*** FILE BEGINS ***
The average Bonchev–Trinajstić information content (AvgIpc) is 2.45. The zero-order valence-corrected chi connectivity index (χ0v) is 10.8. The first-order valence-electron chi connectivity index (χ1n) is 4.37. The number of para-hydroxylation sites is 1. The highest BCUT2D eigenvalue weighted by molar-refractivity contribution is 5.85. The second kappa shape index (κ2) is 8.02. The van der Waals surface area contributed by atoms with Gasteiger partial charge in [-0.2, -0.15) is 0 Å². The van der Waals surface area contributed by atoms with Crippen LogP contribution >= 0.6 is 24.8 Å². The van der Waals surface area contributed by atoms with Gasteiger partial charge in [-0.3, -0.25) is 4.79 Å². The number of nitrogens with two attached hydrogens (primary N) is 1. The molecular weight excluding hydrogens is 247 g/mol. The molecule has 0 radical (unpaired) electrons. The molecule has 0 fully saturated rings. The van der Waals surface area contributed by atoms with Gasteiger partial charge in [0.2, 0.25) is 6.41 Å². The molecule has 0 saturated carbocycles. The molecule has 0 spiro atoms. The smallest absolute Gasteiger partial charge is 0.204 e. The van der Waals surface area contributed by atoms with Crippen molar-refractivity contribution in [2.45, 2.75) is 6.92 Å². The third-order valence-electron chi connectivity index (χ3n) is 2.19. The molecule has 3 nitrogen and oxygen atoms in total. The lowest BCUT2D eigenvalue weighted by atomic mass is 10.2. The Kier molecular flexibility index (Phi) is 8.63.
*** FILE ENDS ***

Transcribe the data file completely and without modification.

The average Bonchev–Trinajstić information content (AvgIpc) is 2.45. The zero-order valence-corrected chi connectivity index (χ0v) is 10.8. The first-order valence-electron chi connectivity index (χ1n) is 4.37. The number of para-hydroxylation sites is 1. The highest BCUT2D eigenvalue weighted by molar-refractivity contribution is 5.85. The second kappa shape index (κ2) is 8.02. The van der Waals surface area contributed by atoms with Gasteiger partial charge in [-0.2, -0.15) is 0 Å². The van der Waals surface area contributed by atoms with Crippen LogP contribution >= 0.6 is 24.8 Å². The van der Waals surface area contributed by atoms with Gasteiger partial charge in [-0.3, -0.25) is 4.79 Å². The number of nitrogens with two attached hydrogens (primary N) is 1. The molecular weight excluding hydrogens is 247 g/mol. The molecule has 0 radical (unpaired) electrons. The molecule has 0 fully saturated rings. The van der Waals surface area contributed by atoms with Gasteiger partial charge in [0.2, 0.25) is 6.41 Å². The molecule has 0 saturated carbocycles. The molecule has 0 spiro atoms. The smallest absolute Gasteiger partial charge is 0.204 e. The van der Waals surface area contributed by atoms with Crippen molar-refractivity contribution in [2.45, 2.75) is 6.92 Å². The third-order valence-electron chi connectivity index (χ3n) is 2.19. The molecule has 3 nitrogen and oxygen atoms in total. The lowest BCUT2D eigenvalue weighted by atomic mass is 10.2. The Kier molecular flexibility index (Phi) is 8.63.